Why Success Quest?

Most high school students feel unprepared for the transition from student to adult. A survey of 165,000 high school students reveals that less than half of students feel confident in their readiness for college or a career (YouthTruth, 2015). Further academic research suggests that students who develop personal and professional goals are more likely to be/feel prepared for adulthood (Phillips, et al., 2002).

Additional points emerged from our first six months of inquiry into the student-adult transition: Many high schools are focused on the present (attendance and grades), not the future (career paths and work skills). Students who have future goals or affinities were exposed to those interests by someone close to them (e.g. family, peers, mentors). Students who experience socioeconomic, intellectual, or physical barriers are less likely to be exposed to the opportunities and information that would help them develop those goals. Finally, students learn best by being able to relate to role models and mentors and by participating themselves.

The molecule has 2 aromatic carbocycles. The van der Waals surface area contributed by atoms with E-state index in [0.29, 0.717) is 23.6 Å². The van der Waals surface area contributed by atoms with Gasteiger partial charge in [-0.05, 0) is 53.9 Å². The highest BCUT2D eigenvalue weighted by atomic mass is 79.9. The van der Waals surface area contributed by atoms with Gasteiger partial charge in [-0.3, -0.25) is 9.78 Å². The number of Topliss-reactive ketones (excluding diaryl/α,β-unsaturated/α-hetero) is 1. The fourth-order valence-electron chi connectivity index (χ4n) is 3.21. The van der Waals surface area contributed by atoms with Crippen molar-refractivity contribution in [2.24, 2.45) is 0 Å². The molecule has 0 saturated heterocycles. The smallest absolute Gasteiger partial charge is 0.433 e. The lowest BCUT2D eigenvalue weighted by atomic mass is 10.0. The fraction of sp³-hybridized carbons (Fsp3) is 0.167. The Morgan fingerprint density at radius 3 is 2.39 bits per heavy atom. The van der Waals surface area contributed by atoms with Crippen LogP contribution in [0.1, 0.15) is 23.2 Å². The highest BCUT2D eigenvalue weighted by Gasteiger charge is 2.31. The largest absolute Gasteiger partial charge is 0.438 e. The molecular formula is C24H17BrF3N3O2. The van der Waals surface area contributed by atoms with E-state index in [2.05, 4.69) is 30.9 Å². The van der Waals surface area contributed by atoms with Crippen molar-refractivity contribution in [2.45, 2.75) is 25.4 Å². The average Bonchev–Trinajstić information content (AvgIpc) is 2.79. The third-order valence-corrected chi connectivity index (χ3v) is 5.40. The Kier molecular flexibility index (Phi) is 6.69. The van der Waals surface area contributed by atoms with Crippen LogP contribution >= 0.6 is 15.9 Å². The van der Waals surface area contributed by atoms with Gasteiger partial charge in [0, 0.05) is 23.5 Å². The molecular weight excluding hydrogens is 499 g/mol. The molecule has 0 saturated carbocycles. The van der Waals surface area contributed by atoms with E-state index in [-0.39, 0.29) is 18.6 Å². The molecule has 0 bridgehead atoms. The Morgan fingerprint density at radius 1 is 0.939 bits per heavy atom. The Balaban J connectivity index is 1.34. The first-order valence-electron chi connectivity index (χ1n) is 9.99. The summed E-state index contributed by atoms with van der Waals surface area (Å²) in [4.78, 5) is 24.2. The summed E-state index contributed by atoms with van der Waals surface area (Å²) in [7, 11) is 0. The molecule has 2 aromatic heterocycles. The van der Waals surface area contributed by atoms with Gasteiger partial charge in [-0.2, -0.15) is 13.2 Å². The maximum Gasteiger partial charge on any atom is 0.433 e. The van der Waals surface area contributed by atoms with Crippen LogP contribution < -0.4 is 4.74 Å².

Muncie, Ind., offers a variety of local programs and opportunities that allow students to explore their interests and develop skills, but many of these programs have at least one barrier to entry. Some programs are restricted to certain ages, income levels, available resources, or other limiting factors. Our project strives to tap into the collective knowledge of the Muncie community so we may develop a project that can serve and appeal to all high school students in this area. We pose the question “How might we use the collective expertise of the community to help high school students transition to adulthood?”

Five key themes form the backbone of our work. To be beneficial to our audience of high school students, our project addresses the themes of job search & career path, personal finance, independent living skills & goals, healthy families & relationships, and embracing community resources.

To build this project, we use a user-centered design approach that allows us to involve local high school and college students throughout our research, building, and testing phases to tailor the project to the needs of our specific audience.

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